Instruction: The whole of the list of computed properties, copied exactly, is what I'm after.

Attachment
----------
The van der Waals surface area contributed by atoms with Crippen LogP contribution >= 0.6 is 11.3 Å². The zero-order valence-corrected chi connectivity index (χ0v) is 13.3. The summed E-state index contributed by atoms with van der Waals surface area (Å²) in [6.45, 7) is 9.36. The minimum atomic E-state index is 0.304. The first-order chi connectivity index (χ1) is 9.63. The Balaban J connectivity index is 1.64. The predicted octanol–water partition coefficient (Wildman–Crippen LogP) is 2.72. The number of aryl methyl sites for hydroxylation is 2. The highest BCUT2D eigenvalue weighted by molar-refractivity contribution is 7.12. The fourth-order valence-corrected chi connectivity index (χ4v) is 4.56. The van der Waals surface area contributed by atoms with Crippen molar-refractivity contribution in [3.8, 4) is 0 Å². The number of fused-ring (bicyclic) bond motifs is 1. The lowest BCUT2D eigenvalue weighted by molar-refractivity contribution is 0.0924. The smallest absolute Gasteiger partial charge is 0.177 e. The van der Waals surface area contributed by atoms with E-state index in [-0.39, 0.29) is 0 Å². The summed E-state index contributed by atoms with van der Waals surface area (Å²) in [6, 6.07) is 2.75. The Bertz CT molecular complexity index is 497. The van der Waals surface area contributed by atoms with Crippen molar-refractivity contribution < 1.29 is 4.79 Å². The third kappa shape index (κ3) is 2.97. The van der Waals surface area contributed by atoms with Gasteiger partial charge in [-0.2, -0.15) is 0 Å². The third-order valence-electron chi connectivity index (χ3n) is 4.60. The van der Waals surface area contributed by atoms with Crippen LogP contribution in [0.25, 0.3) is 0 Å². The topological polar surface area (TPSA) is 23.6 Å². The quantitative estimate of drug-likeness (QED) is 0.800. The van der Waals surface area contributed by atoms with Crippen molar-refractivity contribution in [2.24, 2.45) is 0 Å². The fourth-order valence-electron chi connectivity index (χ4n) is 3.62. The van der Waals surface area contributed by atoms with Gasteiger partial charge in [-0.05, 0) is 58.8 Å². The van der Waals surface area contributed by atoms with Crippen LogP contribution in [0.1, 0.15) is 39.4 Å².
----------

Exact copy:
The van der Waals surface area contributed by atoms with Crippen LogP contribution >= 0.6 is 11.3 Å². The zero-order valence-corrected chi connectivity index (χ0v) is 13.3. The summed E-state index contributed by atoms with van der Waals surface area (Å²) in [6.45, 7) is 9.36. The minimum atomic E-state index is 0.304. The first-order chi connectivity index (χ1) is 9.63. The Balaban J connectivity index is 1.64. The predicted octanol–water partition coefficient (Wildman–Crippen LogP) is 2.72. The number of aryl methyl sites for hydroxylation is 2. The highest BCUT2D eigenvalue weighted by molar-refractivity contribution is 7.12. The fourth-order valence-corrected chi connectivity index (χ4v) is 4.56. The van der Waals surface area contributed by atoms with Crippen molar-refractivity contribution in [3.8, 4) is 0 Å². The number of fused-ring (bicyclic) bond motifs is 1. The lowest BCUT2D eigenvalue weighted by molar-refractivity contribution is 0.0924. The smallest absolute Gasteiger partial charge is 0.177 e. The van der Waals surface area contributed by atoms with E-state index in [-0.39, 0.29) is 0 Å². The summed E-state index contributed by atoms with van der Waals surface area (Å²) in [6, 6.07) is 2.75. The Bertz CT molecular complexity index is 497. The van der Waals surface area contributed by atoms with Crippen molar-refractivity contribution < 1.29 is 4.79 Å². The third kappa shape index (κ3) is 2.97. The van der Waals surface area contributed by atoms with Gasteiger partial charge in [-0.2, -0.15) is 0 Å². The third-order valence-electron chi connectivity index (χ3n) is 4.60. The van der Waals surface area contributed by atoms with Crippen LogP contribution in [0.25, 0.3) is 0 Å². The topological polar surface area (TPSA) is 23.6 Å². The quantitative estimate of drug-likeness (QED) is 0.800. The van der Waals surface area contributed by atoms with Crippen molar-refractivity contribution in [2.24, 2.45) is 0 Å². The fourth-order valence-electron chi connectivity index (χ4n) is 3.62. The van der Waals surface area contributed by atoms with Gasteiger partial charge in [-0.05, 0) is 58.8 Å². The van der Waals surface area contributed by atoms with Crippen LogP contribution in [0.1, 0.15) is 39.4 Å².